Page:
De Bruijn diagrams

By a de Bruijn diagram [23] one understands a graph whose nodes are sequences of symbols from some alphabet, for example the set of states of an automaton. The sequences all have the same length, often called the number of stages because of an application to shift register theory [24]; for automata they are partial neighborhoods. In one dimension, a single cell could be dropped from one end or the other of a given neighborhood, although other decompositions are conceivable (dropping or adding two cells, say).

Many authors have used de Bruijn diagrams to study cellular automata, among them Nasu [8], Erica Jen [25], Wentian Li [26], and Wolfram [27]. There does not seem to be any evidence of an attempt to formulate two-dimensional de Bruijn diagrams.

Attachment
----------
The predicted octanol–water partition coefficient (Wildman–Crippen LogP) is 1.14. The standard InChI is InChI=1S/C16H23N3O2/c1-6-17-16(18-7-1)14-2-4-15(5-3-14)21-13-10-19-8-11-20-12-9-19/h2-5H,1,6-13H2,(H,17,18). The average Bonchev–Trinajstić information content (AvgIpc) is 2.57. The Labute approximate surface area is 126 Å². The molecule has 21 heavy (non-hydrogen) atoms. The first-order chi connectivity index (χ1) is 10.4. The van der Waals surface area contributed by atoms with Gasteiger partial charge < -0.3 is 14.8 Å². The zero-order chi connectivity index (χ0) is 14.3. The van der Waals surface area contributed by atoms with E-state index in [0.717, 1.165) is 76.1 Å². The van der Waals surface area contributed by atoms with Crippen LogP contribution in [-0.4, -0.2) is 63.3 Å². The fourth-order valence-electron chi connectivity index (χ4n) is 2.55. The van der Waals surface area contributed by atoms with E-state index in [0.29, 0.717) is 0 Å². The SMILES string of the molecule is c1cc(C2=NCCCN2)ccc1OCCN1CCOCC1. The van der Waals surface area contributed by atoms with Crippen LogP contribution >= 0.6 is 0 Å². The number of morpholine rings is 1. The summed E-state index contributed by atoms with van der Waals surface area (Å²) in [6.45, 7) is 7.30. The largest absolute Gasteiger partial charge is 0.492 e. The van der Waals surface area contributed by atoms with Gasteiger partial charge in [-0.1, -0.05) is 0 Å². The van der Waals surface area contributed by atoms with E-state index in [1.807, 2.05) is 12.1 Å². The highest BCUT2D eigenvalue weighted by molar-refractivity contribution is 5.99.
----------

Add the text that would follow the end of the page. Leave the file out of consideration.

The nodes of a de Bruijn diagram are linked according to their overlap, resulting in a map which reveals the possible succession of contents in a moving window as it advances across an even longer sequence. For automata, the most convenient choice of window size --- the number of stages --- is the length of a full neighborhood, that being the basic unit participating in the evolutionary process.

A de Bruijn diagram is also represented by its connectivity matrix; for this purpose it is convenient to represent the states of a automaton by the digits 0, 1, k-1, its partial neighborhoods by 2r-digit numbers radix k. Multiplication by k shifts cells, arithmetic modulo drops the leftmost cell, adding a single digit number adjoins a new rightmost cell; altogether


As an example, automata have four different partial neighborhoods 00, 01, 10, and 10, overlapping each other to form eight full neighborhoods of three cells each. Regarding these binary strings as numerical indices produces


wherein dots replace zeroes for clarity.

Harold V. McIntosh